Endorsement of Ohio's Recent Education Legislation

National Association of Scholars

Ohio policymakers have provided an example to the nation. They’ve introduced a trio of bills—HB 103, SB 83, and SB 117—which together would correct a great deal of what’s wrong with American education, both at the K-12 level and in higher education. What’s wonderful about these bills is how well they work together. American education must be fixed at all levels, and the three Ohio bills show how complementary education reform should work.

HB 103: which has inspired our model American Birthright Taskforce Act, would create the Ohio Social Studies Standards Task Force, which would be charged to use American Birthright: The Civics Alliance’s Model K-12 Social Studies Standards as the basis for new K-12 social studies standards for Ohio, along with documents including the Declaration of Independence, the Northwest Ordinance, the Constitution of the United States and its amendments—with emphasis on the Bill of Rights, and the Ohio Constitution.

SB 83: whose language includes elements inspired by different parts of our Model Higher Education Code, offers wonderfully comprehensive improvement of Ohio’s higher education. Its catalogue of reforms includes the requirement that colleges and universities receiving state funds commit themselves to free speech and intellectual diversity, and prohibits both “diversity statements” and the imposition by required courses or training of “diversity, equity, and inclusion.” SB 83 prohibits “ideological litmus tests in hiring and promotion” in state institutions of higher education. SB 83 also adds requirements to reform mission statements, make college syllabi accessible to the public, and bring the details of college budgets into the light, along with requiring state institutions of higher education to add an undergraduate General Education Requirement in American government or American history. The bill also requires that Ohio’s public universities annually report how well they have fulfilled these requirements and stipulates that universities institute sanctions for noncompliance.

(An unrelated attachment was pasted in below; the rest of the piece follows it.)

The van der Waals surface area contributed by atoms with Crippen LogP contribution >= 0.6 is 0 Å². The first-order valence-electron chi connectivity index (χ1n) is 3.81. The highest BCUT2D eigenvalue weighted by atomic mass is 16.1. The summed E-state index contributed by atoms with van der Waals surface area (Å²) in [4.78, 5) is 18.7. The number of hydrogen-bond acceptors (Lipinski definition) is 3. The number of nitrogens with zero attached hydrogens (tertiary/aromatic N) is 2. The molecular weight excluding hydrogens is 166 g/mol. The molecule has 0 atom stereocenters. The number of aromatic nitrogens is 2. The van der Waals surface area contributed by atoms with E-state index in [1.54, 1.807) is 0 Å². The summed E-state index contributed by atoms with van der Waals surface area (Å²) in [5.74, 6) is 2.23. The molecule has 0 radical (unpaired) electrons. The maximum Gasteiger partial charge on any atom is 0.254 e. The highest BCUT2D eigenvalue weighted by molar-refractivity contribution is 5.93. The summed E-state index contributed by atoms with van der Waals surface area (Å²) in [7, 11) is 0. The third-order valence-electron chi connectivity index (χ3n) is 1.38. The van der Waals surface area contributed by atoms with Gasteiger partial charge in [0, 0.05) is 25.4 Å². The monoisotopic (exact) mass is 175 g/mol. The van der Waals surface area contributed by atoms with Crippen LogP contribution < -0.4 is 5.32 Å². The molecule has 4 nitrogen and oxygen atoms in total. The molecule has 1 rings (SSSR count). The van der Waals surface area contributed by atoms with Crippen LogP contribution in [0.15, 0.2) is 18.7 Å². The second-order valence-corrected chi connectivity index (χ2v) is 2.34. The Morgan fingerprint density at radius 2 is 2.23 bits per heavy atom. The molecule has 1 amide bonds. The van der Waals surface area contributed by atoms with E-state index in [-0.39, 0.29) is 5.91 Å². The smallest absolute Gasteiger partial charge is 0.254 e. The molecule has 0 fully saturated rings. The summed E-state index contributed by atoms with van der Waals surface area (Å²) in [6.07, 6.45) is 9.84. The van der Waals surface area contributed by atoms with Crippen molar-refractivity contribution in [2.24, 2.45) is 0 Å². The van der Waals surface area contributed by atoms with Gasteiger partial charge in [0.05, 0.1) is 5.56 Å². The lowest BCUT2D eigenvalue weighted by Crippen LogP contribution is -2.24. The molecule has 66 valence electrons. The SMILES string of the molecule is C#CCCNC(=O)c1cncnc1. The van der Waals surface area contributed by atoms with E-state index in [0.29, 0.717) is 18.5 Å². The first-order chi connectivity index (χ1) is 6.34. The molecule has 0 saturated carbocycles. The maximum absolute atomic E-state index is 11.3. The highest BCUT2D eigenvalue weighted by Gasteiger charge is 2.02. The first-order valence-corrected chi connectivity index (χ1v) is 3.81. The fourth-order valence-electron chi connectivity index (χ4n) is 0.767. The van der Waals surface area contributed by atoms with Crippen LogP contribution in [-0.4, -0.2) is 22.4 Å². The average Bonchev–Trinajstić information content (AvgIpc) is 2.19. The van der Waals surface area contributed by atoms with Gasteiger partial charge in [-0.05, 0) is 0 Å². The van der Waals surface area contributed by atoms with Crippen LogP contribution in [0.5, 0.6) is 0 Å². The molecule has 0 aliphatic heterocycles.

SB 117: whose language includes elements inspired by our model School of Intellectual Freedom Act, would create two new independent schools at Ohio State University and the University of Toledo. These independent schools, similar to the School of Economic Thought and Leadership (SECTL) at Arizona State University, would provide an institutional home for faculty and courses that depart from the intellectual monoculture in higher education.

These three bills not only provide limits on the politicization of higher education, but also work together to create the core of a new system of civics education. SB 83 would require all students in Ohio’s public universities to take an undergraduate General Education Requirement in American government or American history. SB 117 would provide an institutional home for teaching prospective K-12 social studies teachers an accurate portrayal of America’s history and government. HB 103 would outline the social studies standards this new corps of K-12 social studies teachers would convey in turn to their students. Ohio’s policymakers have provided the map to comprehensive civics education reform, both for Ohio and for the nation.

The National Association of Scholars and the Civics Alliance support all these well-crafted, complementary bills and have testified in their favor. We will support them all for the long haul—this year, and the next, and the next, until they are passed.


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